50mm ISO 100 f/2.2 1/160
Use the rule of thirds to make a simple picture more interesting to look at. This picture was taken on Mother's Day this year up in San Francisco. The picture is off center with Owen and I in the right third of the photo, which makes it a bit more interesting. I also really like the bright and blurriness of the plants behind us. We were sitting in the shade, Keith (the photographer here) was in the shade too and our background was mostly sunny, which is what gives it that cool bright appearance.
50mm ISO 400 f/2 1/40
Play with props. You've probably noticed that Owen is almost always holding something in his hands in our pictures. He is just such a busy boy and needs to be doing something fun, otherwise he wants grab the camera from me. This was taken inside in the early afternoon near our very large and long kitchen windows with Owen sitting on the kitchen counter playing with an old camera of mine. He was busy having fun with my old point and shoot camera, and was stuck in one place, since I had him sitting on the counter. For this picture I had to turn the aperture and shutter speed down low to get Owen to be light enough, but he was happy to sit and play with my camera while I figured it all out.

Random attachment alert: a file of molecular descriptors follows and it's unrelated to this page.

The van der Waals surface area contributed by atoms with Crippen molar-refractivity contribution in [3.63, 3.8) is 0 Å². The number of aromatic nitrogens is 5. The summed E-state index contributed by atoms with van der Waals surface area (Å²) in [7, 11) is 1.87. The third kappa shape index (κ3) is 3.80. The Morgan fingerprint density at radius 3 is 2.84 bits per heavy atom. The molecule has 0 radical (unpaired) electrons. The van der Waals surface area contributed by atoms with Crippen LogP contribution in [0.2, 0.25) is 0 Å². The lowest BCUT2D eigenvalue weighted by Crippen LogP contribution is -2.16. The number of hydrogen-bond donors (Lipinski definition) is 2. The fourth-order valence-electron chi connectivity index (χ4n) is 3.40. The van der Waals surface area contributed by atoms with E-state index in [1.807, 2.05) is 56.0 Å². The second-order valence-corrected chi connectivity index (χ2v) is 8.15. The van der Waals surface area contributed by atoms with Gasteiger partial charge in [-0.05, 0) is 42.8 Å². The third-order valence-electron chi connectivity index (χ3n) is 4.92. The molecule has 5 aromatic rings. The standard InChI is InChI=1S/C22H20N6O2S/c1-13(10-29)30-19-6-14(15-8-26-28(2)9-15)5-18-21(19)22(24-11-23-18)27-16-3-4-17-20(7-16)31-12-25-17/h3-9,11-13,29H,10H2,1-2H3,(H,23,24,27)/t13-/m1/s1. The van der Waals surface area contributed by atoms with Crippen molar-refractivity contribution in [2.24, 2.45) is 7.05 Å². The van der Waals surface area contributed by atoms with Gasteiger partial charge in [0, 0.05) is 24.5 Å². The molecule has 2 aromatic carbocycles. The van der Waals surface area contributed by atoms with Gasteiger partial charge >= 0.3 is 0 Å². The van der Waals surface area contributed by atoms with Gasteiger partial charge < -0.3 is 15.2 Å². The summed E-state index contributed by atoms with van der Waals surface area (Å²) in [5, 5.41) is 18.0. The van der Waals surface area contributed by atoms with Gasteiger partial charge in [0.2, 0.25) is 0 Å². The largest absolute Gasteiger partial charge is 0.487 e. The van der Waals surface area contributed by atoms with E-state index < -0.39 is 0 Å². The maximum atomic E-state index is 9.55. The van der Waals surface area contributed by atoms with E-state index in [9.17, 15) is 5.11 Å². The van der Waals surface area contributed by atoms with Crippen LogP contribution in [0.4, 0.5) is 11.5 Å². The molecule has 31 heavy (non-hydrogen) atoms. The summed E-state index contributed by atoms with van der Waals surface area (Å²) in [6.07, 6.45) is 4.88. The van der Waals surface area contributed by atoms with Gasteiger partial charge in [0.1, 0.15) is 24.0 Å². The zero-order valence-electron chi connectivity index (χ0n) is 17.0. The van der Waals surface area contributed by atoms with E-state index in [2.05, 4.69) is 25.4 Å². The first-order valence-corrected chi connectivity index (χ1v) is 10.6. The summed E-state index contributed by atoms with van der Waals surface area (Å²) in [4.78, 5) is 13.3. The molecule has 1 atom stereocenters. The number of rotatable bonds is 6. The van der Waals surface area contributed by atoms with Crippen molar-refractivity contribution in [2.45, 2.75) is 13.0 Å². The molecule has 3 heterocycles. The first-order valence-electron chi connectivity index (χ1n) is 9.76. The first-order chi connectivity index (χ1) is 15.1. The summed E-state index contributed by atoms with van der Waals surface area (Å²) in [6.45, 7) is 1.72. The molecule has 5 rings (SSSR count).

50mm ISO 400 f3.2 1/200